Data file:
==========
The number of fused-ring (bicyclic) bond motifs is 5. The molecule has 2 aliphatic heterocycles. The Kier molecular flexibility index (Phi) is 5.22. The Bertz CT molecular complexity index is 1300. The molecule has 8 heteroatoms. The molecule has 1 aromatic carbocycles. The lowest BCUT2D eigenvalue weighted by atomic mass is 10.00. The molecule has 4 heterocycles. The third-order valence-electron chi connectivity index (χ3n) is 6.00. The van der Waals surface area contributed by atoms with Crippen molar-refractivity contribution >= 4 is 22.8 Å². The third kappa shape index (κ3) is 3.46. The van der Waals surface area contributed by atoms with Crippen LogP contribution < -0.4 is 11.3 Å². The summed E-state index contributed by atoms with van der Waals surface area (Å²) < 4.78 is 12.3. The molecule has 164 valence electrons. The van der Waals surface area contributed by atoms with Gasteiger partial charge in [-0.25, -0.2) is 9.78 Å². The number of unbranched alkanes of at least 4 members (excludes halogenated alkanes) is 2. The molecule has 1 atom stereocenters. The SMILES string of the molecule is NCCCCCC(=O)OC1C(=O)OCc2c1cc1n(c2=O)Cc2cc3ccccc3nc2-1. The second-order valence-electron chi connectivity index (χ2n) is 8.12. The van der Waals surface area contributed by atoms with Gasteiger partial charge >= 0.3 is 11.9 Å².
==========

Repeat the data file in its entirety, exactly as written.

The number of fused-ring (bicyclic) bond motifs is 5. The molecule has 2 aliphatic heterocycles. The Kier molecular flexibility index (Phi) is 5.22. The Bertz CT molecular complexity index is 1300. The molecule has 8 heteroatoms. The molecule has 1 aromatic carbocycles. The lowest BCUT2D eigenvalue weighted by atomic mass is 10.00. The molecule has 4 heterocycles. The third-order valence-electron chi connectivity index (χ3n) is 6.00. The van der Waals surface area contributed by atoms with Crippen molar-refractivity contribution >= 4 is 22.8 Å². The third kappa shape index (κ3) is 3.46. The van der Waals surface area contributed by atoms with Crippen LogP contribution < -0.4 is 11.3 Å². The summed E-state index contributed by atoms with van der Waals surface area (Å²) < 4.78 is 12.3. The molecule has 164 valence electrons. The van der Waals surface area contributed by atoms with Gasteiger partial charge in [-0.25, -0.2) is 9.78 Å². The number of unbranched alkanes of at least 4 members (excludes halogenated alkanes) is 2. The molecule has 1 atom stereocenters. The SMILES string of the molecule is NCCCCCC(=O)OC1C(=O)OCc2c1cc1n(c2=O)Cc2cc3ccccc3nc2-1. The second-order valence-electron chi connectivity index (χ2n) is 8.12. The van der Waals surface area contributed by atoms with Gasteiger partial charge >= 0.3 is 11.9 Å².